Social media has become such an important means of communication that it is not unheard of for employers to assess their potential employees using their social media activity.

The US government may be about to get in on the action if a recently released draft Visa waiver form is anything to go by.

In the contact information section of the draft form, one of the fields to be completed is, ‘Social Media Identifier’.   This translates to names and handles used on social media sites such as Facebook and Twitter.  Despite federal government claims that the move could help to screen individuals with potential connection to terrorism,  it is not only the terrorists who are feeling nervous about this potential change.

These recent developments come after Congress passed a bill which called for more restrictions in the Visa Waiver Programme (VWP) last year in the aftermath of the terrorist attacks in Paris.  When the issue was first proposed, it was said that provision of the information would be optional but the leaked document seems to suggest that providing this information will be mandatory.

According to the US Customs and Border Protection (CBP), this information can help to prevent potential criminal acts.  These comments come in the wake of shootings in the US and abroad where some of the perpetrators had posted suggestive comments on social media long before the actual attacks.

Campaigners for privacy have however not taken the news positively.   An open letter has already been sent to Homeland Security asking the body to remove the changes to the form. The letter, from a coalition of privacy rights groups, argues that the amendments would infringe on people’s privacy and curb free expression and that it would also cost a lot of money without doing much to improve the security situation.

At the moment, with the exception of 38 countries that have a Visa Waiver Programme with the US, visitors from other countries have to apply for a Visa before coming to the US.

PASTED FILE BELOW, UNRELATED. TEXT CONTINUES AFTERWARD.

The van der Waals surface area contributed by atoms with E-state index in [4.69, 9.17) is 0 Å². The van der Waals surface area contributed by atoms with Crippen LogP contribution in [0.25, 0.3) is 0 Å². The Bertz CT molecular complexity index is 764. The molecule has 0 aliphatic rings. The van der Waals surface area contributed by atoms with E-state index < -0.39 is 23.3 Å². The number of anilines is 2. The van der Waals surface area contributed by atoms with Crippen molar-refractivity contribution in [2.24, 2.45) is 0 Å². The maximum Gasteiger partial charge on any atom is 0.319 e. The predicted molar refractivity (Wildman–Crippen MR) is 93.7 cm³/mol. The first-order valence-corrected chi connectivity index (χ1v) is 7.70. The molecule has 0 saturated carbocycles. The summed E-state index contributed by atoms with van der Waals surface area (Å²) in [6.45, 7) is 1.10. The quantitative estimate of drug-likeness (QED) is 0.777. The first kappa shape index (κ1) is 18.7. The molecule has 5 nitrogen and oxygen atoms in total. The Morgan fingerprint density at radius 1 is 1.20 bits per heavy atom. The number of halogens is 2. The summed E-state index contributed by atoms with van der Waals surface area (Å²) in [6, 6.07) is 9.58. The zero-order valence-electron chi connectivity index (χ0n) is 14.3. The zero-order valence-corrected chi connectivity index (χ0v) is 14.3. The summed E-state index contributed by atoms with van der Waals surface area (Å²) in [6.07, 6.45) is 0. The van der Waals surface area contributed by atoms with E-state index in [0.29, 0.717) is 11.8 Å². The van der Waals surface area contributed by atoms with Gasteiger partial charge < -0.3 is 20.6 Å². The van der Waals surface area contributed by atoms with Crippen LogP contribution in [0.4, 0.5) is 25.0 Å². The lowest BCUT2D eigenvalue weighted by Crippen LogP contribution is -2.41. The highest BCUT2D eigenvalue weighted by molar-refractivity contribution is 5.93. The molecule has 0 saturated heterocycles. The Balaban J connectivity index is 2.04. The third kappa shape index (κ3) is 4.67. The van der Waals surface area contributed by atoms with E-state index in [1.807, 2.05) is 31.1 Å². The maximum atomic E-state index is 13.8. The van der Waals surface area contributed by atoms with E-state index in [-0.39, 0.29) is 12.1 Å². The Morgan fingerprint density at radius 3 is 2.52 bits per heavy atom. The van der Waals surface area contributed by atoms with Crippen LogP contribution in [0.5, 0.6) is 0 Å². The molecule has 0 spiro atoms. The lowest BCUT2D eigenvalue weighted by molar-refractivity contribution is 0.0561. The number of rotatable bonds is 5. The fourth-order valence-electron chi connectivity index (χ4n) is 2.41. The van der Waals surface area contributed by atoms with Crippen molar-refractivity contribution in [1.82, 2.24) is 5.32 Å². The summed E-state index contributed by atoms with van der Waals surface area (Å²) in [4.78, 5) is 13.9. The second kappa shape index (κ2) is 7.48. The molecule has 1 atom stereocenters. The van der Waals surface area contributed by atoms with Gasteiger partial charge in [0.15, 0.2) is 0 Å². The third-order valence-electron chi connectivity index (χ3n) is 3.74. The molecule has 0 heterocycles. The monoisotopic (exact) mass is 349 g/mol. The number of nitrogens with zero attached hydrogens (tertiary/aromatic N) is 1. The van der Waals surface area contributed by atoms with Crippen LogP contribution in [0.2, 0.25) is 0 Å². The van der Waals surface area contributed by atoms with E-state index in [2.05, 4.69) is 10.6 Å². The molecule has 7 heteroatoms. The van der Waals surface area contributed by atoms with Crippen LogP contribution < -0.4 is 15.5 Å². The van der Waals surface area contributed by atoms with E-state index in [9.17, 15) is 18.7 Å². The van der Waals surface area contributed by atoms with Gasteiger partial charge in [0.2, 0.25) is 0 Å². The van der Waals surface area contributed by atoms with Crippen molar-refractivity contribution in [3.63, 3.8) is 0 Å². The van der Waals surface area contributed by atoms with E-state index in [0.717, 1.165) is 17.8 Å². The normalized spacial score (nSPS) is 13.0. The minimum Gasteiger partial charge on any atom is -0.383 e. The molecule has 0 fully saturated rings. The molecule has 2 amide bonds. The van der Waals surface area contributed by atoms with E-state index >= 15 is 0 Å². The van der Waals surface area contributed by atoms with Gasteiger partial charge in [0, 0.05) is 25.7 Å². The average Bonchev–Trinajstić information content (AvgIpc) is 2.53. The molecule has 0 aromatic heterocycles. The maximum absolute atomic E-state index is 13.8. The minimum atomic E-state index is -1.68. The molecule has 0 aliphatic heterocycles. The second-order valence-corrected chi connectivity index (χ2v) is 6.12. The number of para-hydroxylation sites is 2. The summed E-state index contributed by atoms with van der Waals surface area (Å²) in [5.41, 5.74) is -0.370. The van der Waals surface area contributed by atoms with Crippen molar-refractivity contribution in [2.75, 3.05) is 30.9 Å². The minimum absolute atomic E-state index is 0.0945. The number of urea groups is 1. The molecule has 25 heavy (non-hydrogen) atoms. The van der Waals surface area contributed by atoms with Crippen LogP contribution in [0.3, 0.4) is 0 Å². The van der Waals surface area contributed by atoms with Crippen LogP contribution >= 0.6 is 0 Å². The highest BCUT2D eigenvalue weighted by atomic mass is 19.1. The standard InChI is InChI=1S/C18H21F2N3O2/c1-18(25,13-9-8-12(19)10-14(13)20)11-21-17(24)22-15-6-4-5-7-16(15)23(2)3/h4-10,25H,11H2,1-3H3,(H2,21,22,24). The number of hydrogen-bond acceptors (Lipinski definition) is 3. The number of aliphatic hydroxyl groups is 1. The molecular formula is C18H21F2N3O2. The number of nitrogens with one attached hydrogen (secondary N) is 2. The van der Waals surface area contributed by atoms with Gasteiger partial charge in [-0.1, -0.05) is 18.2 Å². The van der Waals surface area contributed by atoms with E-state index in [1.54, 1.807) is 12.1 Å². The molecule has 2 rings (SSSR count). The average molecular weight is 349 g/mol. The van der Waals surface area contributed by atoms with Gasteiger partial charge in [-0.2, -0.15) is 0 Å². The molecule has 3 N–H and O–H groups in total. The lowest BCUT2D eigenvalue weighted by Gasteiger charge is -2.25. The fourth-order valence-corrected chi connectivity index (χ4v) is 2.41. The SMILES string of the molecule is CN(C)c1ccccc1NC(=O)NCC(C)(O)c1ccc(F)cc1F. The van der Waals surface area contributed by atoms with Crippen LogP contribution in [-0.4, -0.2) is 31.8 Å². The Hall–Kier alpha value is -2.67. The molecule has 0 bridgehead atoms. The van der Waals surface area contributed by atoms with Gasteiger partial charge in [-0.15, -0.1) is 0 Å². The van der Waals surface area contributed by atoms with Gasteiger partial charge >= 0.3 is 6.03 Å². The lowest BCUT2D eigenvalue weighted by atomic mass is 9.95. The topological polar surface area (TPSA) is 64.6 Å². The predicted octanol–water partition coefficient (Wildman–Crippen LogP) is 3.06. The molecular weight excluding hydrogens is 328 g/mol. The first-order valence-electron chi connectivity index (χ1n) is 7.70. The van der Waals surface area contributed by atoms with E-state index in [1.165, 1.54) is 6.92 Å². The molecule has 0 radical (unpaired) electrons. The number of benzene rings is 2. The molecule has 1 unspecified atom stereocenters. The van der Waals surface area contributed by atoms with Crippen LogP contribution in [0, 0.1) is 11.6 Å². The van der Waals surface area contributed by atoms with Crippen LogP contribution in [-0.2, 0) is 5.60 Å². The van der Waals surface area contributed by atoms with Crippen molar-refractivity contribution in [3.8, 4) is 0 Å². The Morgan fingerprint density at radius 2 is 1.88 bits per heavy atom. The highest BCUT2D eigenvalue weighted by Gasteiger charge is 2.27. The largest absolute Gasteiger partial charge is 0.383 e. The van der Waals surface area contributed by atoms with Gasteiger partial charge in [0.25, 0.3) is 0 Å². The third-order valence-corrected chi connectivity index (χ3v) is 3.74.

Even the citizens of the aforementioned 38 countries have to make an application 72 hours before they arrive, via the Electronic System for Travel Authorization (ESTA) scheme.

If the changes were to be implemented, what would it mean for people wanting to travel to the US in the future?  First of all, it would mean that most visitors would have to clean up their social media act.  There have been several incidents where individuals were denied entry to the US on what many would term flimsy grounds.  Access to the information people put up on their social media accounts during drunken nights out is likely to open a can of worms for many.

On social media, many people adopt a ‘shoot first ask questions later’ mentality.   In the past few years, there have been many cases of people getting in trouble with the authoritiesemployers and other groups for a wayward tweet or two.  Should the CBP gain access to the kind of information people post on their social media accounts in the heat of the moment, there are likely to be even more visa denials in the future.

Although the CBP claims social media identifiers can help provide information which can assist in the processing of ESTA applications, the question must be asked of whether this may provide the government with too much information or at the very least give customs officials flimsy grounds on which to deny ordinary individuals

Delete those drunken tweets or get denied entry to the US

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